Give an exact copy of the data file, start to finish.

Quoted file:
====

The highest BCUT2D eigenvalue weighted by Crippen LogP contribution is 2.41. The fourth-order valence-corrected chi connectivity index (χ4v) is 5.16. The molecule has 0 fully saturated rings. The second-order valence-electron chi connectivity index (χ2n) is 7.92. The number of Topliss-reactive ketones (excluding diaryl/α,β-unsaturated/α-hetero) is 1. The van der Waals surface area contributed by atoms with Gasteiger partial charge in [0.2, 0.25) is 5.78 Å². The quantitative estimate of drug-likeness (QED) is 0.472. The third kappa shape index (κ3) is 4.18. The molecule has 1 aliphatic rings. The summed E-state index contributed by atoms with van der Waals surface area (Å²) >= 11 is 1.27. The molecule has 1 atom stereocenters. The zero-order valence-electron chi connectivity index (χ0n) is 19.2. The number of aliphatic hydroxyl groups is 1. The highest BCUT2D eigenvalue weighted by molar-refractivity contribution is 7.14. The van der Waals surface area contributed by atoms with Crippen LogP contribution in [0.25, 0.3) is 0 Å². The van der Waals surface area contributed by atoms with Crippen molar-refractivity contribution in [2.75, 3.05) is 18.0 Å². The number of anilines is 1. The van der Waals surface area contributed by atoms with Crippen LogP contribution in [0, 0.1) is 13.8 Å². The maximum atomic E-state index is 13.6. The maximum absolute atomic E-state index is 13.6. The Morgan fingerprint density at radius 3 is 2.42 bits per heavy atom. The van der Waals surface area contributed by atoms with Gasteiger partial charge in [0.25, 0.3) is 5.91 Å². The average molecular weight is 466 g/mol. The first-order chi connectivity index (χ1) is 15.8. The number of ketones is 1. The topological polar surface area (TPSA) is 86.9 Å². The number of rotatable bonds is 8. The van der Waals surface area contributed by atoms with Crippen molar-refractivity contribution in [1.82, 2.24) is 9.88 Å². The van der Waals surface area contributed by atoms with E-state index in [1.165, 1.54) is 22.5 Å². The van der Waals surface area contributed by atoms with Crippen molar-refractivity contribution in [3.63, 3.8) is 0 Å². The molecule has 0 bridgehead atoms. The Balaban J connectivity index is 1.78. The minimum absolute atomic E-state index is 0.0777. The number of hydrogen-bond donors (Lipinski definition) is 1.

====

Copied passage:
The highest BCUT2D eigenvalue weighted by Crippen LogP contribution is 2.41. The fourth-order valence-corrected chi connectivity index (χ4v) is 5.16. The molecule has 0 fully saturated rings. The second-order valence-electron chi connectivity index (χ2n) is 7.92. The number of Topliss-reactive ketones (excluding diaryl/α,β-unsaturated/α-hetero) is 1. The van der Waals surface area contributed by atoms with Gasteiger partial charge in [0.2, 0.25) is 5.78 Å². The quantitative estimate of drug-likeness (QED) is 0.472. The third kappa shape index (κ3) is 4.18. The molecule has 1 aliphatic rings. The summed E-state index contributed by atoms with van der Waals surface area (Å²) >= 11 is 1.27. The molecule has 1 atom stereocenters. The zero-order valence-electron chi connectivity index (χ0n) is 19.2. The number of aliphatic hydroxyl groups is 1. The highest BCUT2D eigenvalue weighted by molar-refractivity contribution is 7.14. The van der Waals surface area contributed by atoms with Crippen LogP contribution in [0.25, 0.3) is 0 Å². The van der Waals surface area contributed by atoms with Crippen molar-refractivity contribution in [2.75, 3.05) is 18.0 Å². The number of anilines is 1. The van der Waals surface area contributed by atoms with Crippen LogP contribution in [0, 0.1) is 13.8 Å². The maximum atomic E-state index is 13.6. The maximum absolute atomic E-state index is 13.6. The Morgan fingerprint density at radius 3 is 2.42 bits per heavy atom. The van der Waals surface area contributed by atoms with Gasteiger partial charge in [0.25, 0.3) is 5.91 Å². The average molecular weight is 466 g/mol. The first-order chi connectivity index (χ1) is 15.8. The number of ketones is 1. The topological polar surface area (TPSA) is 86.9 Å². The number of rotatable bonds is 8. The van der Waals surface area contributed by atoms with Crippen molar-refractivity contribution in [1.82, 2.24) is 9.88 Å². The van der Waals surface area contributed by atoms with E-state index in [1.165, 1.54) is 22.5 Å². The van der Waals surface area contributed by atoms with Crippen molar-refractivity contribution in [3.63, 3.8) is 0 Å². The molecule has 0 bridgehead atoms. The Balaban J connectivity index is 1.78. The minimum absolute atomic E-state index is 0.0777. The number of hydrogen-bond donors (Lipinski definition) is 1.